Second, we Mormons are terribly anxious about our church membership. Some Mormons were terribly anxious that they would be disciplined if they did not publicly support the proposition. Others took the opportunity to resign their membership because they saw it as being tied to the proposition. Others took pride in the group effort, “We Mormons put it over the top!” I can hear them saying. The commonality for all of this emotion is due to the unique anxiety we Mormons feel due to having our names on a roll somewhere in Salt Lake City. Of course just having the name on the roll doesn’t say much, it’s all about what that recorded name means. For some it was positive, for others negative, for others just worrisome (neither positive nor negative). I know of no members of any other denomination that would have that type of anxiety. No Catholic or Baptist saw the proposition as being tied to their denomination, though they also supported the proposition.

Third, we Mormons are very anxious about our relationship with the rest of the world. Many people in the ‘nacle are anxious that this could be a repeat of the 70’s, just substituting gays for blacks. For others it was a time to show that “We’re different” and channel the anxiety of assimilation to worldly ways into obedience in the political sphere. Lurking behind a lot of discussion was the whole polygamy issue, “How can we be against marriage redefinition when we tried to redefine it in the 19th century?” And, whenever you bring up polygamy, you bring up Mormons’ relation to the rest of the world. To what extent will others tolerate our morality? To what extent should we tolerate theirs? To what degree can we form coalitions with other believers? And even if we can form coalitions, should we?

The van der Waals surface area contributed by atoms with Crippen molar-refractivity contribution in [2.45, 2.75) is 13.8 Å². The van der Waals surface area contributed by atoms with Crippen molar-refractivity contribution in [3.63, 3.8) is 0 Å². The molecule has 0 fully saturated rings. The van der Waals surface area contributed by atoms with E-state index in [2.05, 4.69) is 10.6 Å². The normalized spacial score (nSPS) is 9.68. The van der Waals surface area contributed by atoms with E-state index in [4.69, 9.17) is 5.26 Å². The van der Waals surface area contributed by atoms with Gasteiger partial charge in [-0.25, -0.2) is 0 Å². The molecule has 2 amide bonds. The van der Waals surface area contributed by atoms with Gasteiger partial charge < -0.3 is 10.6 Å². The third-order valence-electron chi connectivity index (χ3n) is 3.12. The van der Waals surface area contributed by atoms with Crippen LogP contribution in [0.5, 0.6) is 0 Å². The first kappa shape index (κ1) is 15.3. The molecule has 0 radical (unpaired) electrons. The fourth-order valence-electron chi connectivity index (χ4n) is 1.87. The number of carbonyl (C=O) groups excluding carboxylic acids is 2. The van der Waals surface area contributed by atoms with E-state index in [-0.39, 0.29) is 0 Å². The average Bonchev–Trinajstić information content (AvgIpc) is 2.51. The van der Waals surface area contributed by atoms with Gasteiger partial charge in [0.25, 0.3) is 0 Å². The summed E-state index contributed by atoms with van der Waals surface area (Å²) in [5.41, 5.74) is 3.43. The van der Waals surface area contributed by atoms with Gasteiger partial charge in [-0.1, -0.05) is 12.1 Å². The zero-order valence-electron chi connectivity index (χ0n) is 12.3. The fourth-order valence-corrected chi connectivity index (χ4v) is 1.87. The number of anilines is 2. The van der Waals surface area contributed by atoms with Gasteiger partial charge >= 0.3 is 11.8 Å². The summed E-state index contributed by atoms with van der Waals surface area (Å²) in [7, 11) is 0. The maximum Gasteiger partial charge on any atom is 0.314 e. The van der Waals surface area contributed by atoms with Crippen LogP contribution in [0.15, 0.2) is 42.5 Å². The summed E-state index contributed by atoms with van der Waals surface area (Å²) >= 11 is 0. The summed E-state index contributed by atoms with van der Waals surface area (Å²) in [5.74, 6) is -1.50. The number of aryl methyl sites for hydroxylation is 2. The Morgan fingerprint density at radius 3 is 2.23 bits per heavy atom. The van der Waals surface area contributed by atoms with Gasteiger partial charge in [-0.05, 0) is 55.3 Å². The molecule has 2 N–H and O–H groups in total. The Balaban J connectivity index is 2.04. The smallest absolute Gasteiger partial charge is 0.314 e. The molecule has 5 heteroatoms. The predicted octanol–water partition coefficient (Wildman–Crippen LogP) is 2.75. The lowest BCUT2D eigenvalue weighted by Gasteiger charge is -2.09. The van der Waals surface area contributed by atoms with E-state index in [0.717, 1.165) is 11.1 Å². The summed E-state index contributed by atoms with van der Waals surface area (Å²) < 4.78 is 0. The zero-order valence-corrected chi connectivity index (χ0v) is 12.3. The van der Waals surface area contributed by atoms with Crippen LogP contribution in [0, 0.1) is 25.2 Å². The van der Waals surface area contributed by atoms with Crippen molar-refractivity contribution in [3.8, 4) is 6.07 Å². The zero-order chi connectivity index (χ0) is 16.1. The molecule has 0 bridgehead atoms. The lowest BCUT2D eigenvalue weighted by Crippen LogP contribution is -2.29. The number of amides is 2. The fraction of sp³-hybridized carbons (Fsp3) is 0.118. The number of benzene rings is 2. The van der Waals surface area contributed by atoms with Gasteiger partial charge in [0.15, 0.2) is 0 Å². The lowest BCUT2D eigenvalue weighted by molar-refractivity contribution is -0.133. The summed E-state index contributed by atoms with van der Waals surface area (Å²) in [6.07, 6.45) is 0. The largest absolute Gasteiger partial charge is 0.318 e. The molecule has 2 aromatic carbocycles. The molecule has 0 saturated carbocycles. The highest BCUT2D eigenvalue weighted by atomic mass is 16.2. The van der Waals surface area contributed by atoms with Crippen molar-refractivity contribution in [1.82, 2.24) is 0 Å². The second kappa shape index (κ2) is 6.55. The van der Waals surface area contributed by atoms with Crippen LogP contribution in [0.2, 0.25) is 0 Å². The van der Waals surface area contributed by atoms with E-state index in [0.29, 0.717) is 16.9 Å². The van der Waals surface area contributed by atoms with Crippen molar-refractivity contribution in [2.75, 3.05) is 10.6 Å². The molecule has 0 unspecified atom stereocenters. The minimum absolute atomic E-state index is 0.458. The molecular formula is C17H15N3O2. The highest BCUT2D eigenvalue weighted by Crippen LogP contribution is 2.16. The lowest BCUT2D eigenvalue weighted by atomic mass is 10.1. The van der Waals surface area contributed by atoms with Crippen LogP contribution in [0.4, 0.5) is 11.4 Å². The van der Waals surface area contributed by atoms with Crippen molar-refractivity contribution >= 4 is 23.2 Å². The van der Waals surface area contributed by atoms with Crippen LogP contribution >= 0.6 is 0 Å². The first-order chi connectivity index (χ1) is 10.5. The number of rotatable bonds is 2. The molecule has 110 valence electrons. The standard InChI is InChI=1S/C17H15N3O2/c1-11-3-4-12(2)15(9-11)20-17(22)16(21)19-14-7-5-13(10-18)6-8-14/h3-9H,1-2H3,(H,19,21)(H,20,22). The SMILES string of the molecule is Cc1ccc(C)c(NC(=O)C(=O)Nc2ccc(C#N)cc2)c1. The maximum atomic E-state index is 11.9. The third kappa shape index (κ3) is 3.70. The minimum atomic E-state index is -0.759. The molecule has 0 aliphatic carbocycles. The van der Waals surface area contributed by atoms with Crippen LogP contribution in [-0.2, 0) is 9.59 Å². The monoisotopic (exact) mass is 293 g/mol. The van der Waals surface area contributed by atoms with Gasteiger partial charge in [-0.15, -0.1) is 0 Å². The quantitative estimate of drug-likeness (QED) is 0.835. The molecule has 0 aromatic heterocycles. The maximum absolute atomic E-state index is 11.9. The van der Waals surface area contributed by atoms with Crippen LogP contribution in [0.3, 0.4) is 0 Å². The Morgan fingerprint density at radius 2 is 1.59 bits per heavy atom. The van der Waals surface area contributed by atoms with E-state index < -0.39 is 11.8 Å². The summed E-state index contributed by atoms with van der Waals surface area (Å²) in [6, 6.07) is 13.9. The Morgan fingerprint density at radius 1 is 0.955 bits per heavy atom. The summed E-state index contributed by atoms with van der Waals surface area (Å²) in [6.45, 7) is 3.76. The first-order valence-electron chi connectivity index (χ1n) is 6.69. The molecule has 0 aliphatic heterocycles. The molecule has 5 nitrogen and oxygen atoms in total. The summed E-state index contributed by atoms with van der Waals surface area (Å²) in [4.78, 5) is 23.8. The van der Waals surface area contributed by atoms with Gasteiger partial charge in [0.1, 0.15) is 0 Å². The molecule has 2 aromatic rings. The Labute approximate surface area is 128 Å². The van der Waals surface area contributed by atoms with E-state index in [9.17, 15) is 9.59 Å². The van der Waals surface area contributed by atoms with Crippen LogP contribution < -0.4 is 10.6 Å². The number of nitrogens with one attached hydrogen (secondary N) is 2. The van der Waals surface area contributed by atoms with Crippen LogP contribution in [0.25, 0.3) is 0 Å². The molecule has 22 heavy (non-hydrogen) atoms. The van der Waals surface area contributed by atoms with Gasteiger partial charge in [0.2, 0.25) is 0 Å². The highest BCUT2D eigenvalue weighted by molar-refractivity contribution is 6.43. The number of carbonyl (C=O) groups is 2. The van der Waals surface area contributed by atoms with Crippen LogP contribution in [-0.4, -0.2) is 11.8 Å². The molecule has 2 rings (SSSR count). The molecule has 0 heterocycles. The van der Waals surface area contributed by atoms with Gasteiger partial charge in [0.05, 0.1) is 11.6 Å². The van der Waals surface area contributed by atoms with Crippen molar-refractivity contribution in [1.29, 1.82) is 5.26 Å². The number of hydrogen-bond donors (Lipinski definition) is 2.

Mormons were able to outshine every other group with fundraising and participation because so many fundamental anxieties were involved; it was a perfect storm of sorts. These fundamental anxieties define us and drive us as a group. Fundamental anxieties in my opinion are one of the engines that drive people to do extraordinary things. They lead to new churches and start wars. And, they also pass ballot measures in California, or so I’ve heard.

GROUND RULE: No discussion of the merits or demerits of that proposition are allowed. I will ruthlessly delete any post arguing for or against the proposition (it’s over anyway, deal with it or celebrate it, your choice).

27 Replies to “Mormon Anxieties”

  1. “I know of no members of any other denomination that would have that type of anxiety.”

    That is the part that interests me. Or should I say that it is what makes me anxious.

  2. I’m in AZ where there was a similar proposition, but not near the fanfare.
    Anyhow my in-laws live in a different part of the same city in a neighboring stake. They were read a ‘do all you can to support this measure’ letter, and heard a few rather overt talks about it during church. I’m pretty sure there were phone bank volunteering and whatnot too.